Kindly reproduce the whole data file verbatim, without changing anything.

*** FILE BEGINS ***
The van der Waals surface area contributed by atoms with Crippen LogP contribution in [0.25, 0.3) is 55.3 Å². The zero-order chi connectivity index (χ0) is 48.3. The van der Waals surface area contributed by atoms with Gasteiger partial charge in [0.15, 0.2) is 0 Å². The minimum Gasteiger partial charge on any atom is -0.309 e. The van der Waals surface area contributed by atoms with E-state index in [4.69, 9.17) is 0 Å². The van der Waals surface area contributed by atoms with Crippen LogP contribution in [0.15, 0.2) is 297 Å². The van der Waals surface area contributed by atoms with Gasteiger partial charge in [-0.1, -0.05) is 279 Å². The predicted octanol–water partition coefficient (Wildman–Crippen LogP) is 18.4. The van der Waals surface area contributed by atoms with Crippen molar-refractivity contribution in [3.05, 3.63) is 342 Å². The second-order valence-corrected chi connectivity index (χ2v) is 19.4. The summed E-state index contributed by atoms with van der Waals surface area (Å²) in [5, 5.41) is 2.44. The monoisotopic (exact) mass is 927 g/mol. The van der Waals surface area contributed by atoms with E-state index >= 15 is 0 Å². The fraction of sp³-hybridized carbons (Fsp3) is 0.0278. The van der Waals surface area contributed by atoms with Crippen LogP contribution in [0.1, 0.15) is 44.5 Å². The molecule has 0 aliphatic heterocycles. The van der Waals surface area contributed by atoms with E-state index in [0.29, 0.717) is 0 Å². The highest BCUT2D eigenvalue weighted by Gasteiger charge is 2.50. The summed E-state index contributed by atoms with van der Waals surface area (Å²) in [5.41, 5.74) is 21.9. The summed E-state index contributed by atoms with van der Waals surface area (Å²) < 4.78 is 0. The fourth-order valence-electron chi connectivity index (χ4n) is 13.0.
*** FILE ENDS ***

The van der Waals surface area contributed by atoms with Crippen LogP contribution in [0.25, 0.3) is 55.3 Å². The zero-order chi connectivity index (χ0) is 48.3. The van der Waals surface area contributed by atoms with Gasteiger partial charge in [0.15, 0.2) is 0 Å². The minimum Gasteiger partial charge on any atom is -0.309 e. The van der Waals surface area contributed by atoms with E-state index in [4.69, 9.17) is 0 Å². The van der Waals surface area contributed by atoms with Crippen LogP contribution in [0.15, 0.2) is 297 Å². The van der Waals surface area contributed by atoms with Gasteiger partial charge in [-0.1, -0.05) is 279 Å². The predicted octanol–water partition coefficient (Wildman–Crippen LogP) is 18.4. The van der Waals surface area contributed by atoms with Crippen molar-refractivity contribution in [3.05, 3.63) is 342 Å². The second-order valence-corrected chi connectivity index (χ2v) is 19.4. The summed E-state index contributed by atoms with van der Waals surface area (Å²) in [5, 5.41) is 2.44. The monoisotopic (exact) mass is 927 g/mol. The van der Waals surface area contributed by atoms with E-state index >= 15 is 0 Å². The fraction of sp³-hybridized carbons (Fsp3) is 0.0278. The van der Waals surface area contributed by atoms with Crippen LogP contribution in [0.1, 0.15) is 44.5 Å². The molecule has 0 aliphatic heterocycles. The van der Waals surface area contributed by atoms with E-state index in [0.29, 0.717) is 0 Å². The highest BCUT2D eigenvalue weighted by Gasteiger charge is 2.50. The summed E-state index contributed by atoms with van der Waals surface area (Å²) in [5.41, 5.74) is 21.9. The summed E-state index contributed by atoms with van der Waals surface area (Å²) < 4.78 is 0. The fourth-order valence-electron chi connectivity index (χ4n) is 13.0.